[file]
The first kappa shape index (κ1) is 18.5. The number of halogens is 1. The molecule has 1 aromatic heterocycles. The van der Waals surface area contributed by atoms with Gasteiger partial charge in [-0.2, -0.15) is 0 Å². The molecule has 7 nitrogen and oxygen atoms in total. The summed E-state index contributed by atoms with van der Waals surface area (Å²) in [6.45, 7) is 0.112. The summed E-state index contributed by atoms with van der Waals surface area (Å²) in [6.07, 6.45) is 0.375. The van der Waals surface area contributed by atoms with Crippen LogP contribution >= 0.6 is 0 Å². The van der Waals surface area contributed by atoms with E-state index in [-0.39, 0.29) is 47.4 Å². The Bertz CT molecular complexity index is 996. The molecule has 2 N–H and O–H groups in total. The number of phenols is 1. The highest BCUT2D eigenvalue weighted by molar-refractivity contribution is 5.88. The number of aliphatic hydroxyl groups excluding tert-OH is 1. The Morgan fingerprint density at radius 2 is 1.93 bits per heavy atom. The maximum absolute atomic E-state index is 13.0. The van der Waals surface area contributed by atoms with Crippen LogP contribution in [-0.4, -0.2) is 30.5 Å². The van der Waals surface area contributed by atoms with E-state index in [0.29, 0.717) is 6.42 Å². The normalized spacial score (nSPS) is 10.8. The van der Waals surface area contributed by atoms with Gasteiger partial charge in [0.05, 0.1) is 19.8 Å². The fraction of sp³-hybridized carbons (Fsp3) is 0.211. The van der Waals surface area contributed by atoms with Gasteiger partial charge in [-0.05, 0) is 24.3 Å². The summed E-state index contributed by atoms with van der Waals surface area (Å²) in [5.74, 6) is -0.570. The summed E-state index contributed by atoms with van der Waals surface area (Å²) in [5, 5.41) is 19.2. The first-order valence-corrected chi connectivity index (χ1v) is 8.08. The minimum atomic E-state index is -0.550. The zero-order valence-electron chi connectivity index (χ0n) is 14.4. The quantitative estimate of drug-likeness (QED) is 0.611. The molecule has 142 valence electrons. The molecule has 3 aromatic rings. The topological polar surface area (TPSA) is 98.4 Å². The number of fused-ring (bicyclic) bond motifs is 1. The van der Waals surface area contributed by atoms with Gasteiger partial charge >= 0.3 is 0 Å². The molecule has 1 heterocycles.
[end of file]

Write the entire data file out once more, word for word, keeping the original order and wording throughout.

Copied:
The first kappa shape index (κ1) is 18.5. The number of halogens is 1. The molecule has 1 aromatic heterocycles. The van der Waals surface area contributed by atoms with Gasteiger partial charge in [-0.2, -0.15) is 0 Å². The molecule has 7 nitrogen and oxygen atoms in total. The summed E-state index contributed by atoms with van der Waals surface area (Å²) in [6.45, 7) is 0.112. The summed E-state index contributed by atoms with van der Waals surface area (Å²) in [6.07, 6.45) is 0.375. The van der Waals surface area contributed by atoms with Crippen LogP contribution >= 0.6 is 0 Å². The van der Waals surface area contributed by atoms with E-state index in [-0.39, 0.29) is 47.4 Å². The Bertz CT molecular complexity index is 996. The molecule has 2 N–H and O–H groups in total. The number of phenols is 1. The highest BCUT2D eigenvalue weighted by molar-refractivity contribution is 5.88. The number of aliphatic hydroxyl groups excluding tert-OH is 1. The Morgan fingerprint density at radius 2 is 1.93 bits per heavy atom. The maximum absolute atomic E-state index is 13.0. The van der Waals surface area contributed by atoms with Crippen LogP contribution in [-0.4, -0.2) is 30.5 Å². The van der Waals surface area contributed by atoms with E-state index in [0.29, 0.717) is 6.42 Å². The normalized spacial score (nSPS) is 10.8. The van der Waals surface area contributed by atoms with Gasteiger partial charge in [0.05, 0.1) is 19.8 Å². The fraction of sp³-hybridized carbons (Fsp3) is 0.211. The van der Waals surface area contributed by atoms with Gasteiger partial charge in [-0.05, 0) is 24.3 Å². The summed E-state index contributed by atoms with van der Waals surface area (Å²) in [5.74, 6) is -0.570. The summed E-state index contributed by atoms with van der Waals surface area (Å²) in [5, 5.41) is 19.2. The first-order valence-corrected chi connectivity index (χ1v) is 8.08. The minimum atomic E-state index is -0.550. The zero-order valence-electron chi connectivity index (χ0n) is 14.4. The quantitative estimate of drug-likeness (QED) is 0.611. The molecule has 142 valence electrons. The molecule has 3 aromatic rings. The topological polar surface area (TPSA) is 98.4 Å². The number of fused-ring (bicyclic) bond motifs is 1. The van der Waals surface area contributed by atoms with Gasteiger partial charge >= 0.3 is 0 Å². The molecule has 1 heterocycles.